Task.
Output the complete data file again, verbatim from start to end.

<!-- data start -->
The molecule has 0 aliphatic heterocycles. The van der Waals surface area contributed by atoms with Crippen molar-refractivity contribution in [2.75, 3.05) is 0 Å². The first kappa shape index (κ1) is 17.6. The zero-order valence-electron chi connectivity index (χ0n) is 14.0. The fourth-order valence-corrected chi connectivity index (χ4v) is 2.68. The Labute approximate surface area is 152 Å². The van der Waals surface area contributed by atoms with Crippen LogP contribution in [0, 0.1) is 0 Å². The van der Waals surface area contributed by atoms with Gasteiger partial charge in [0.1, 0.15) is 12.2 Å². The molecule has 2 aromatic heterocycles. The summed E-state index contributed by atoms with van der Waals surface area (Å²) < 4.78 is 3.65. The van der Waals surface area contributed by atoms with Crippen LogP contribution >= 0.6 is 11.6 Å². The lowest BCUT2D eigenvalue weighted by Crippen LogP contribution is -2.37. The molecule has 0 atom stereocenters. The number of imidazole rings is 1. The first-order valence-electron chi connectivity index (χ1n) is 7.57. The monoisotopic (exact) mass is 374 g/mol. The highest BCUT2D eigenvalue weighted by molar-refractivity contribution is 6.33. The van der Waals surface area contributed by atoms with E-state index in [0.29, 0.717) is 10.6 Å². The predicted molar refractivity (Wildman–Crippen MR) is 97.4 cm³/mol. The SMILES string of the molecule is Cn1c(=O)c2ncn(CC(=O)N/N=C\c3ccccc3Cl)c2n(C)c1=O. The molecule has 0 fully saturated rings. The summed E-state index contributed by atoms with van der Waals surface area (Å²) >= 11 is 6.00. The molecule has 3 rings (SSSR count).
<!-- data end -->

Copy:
The molecule has 0 aliphatic heterocycles. The van der Waals surface area contributed by atoms with Crippen molar-refractivity contribution in [2.75, 3.05) is 0 Å². The first kappa shape index (κ1) is 17.6. The zero-order valence-electron chi connectivity index (χ0n) is 14.0. The fourth-order valence-corrected chi connectivity index (χ4v) is 2.68. The Labute approximate surface area is 152 Å². The van der Waals surface area contributed by atoms with Crippen LogP contribution in [0, 0.1) is 0 Å². The van der Waals surface area contributed by atoms with Gasteiger partial charge in [0.1, 0.15) is 12.2 Å². The molecule has 2 aromatic heterocycles. The summed E-state index contributed by atoms with van der Waals surface area (Å²) < 4.78 is 3.65. The van der Waals surface area contributed by atoms with Crippen LogP contribution >= 0.6 is 11.6 Å². The lowest BCUT2D eigenvalue weighted by Crippen LogP contribution is -2.37. The molecule has 0 atom stereocenters. The number of imidazole rings is 1. The first-order valence-electron chi connectivity index (χ1n) is 7.57. The monoisotopic (exact) mass is 374 g/mol. The highest BCUT2D eigenvalue weighted by molar-refractivity contribution is 6.33. The van der Waals surface area contributed by atoms with E-state index in [0.29, 0.717) is 10.6 Å². The predicted molar refractivity (Wildman–Crippen MR) is 97.4 cm³/mol. The SMILES string of the molecule is Cn1c(=O)c2ncn(CC(=O)N/N=C\c3ccccc3Cl)c2n(C)c1=O. The molecule has 0 fully saturated rings. The summed E-state index contributed by atoms with van der Waals surface area (Å²) >= 11 is 6.00. The molecule has 3 rings (SSSR count).